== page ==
We’ve all been there.
The second we stop out of a losing position, the stock does a U-turn and roars back to the upside, making us look like total dummies.
I have been hit with two of these in recent weeks, stopping me out of longs in Facebook (FB) and Biogen (BIIB).
Please note that both stocks are much higher today.
However, there are strategies to fight against this trading eventuality.
Despite getting clocked twice, I am still having one of the best months of the year.
Of course, you can blame computer driven algorithms for this affliction, which have vastly gained in importance in recent years.
Algo’s identify key support points on the charts.
They then place a large number of sell orders into the market to break that support.
Stop loss selling is triggered by traditional technical driven strategies.
The high frequency trading then take their profit buying up that stop loss selling and taking the price back above the support level.
It happens on the upside just as often, delivering false upside breakouts to bedevil short sellers.
To keep my ten-year performance moving to ever new all time highs I have devised a set of rules to minimize the impact of false breakouts.
1) Keep a larger number of positions, at least a half dozen. That way, the gains of the many will offset the losses of the few. Diversification is the only free lunch out there.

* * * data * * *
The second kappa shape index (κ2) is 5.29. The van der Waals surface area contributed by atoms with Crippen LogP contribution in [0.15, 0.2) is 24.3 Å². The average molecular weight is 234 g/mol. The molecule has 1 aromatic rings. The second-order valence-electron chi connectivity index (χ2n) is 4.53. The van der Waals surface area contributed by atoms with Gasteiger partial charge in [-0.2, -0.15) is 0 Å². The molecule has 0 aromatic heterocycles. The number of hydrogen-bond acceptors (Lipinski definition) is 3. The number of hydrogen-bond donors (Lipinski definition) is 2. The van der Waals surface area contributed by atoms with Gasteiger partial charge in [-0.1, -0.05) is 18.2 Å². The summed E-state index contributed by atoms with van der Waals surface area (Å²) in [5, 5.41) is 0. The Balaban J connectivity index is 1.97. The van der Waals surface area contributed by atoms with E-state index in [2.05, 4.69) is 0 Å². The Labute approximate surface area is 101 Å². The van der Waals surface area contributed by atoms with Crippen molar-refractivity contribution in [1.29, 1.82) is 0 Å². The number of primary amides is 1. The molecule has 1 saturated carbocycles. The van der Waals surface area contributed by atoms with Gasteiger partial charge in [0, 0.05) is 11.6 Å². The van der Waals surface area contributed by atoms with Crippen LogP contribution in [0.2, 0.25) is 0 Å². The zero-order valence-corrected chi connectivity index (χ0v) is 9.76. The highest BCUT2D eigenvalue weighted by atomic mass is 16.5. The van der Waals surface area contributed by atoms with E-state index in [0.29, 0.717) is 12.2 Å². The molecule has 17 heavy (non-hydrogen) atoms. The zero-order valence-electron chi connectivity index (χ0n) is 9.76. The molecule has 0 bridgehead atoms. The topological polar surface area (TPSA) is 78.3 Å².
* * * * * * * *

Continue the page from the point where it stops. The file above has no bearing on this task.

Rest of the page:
2) Stop out faster. It’s easier to come back from a few small losses than a few large ones.
3) Keep an all asset class long/short trading book. If stocks are melting down, it is unlikely the same is happening in bonds, energy, commodities, foreign currencies, and precious metals.
4) Keep individual stock positions to a minimum. False breakouts and breakdowns affect stocks more than any other assets class.
5) Only invest in big stocks, which are less prone to short-term manipulation than smaller, illiquid ones.
If you are one of the thousands who have been following my Trade Alert service, you already know that these rules have been working in my trading book for quite some time.
You have probably also noticed that performance drawdowns have become much smaller and less frequent.
The goal of all of this is to minimize the volatility of my trading book while keep the overall profits flowing in in all market conditions.
So far, so good.
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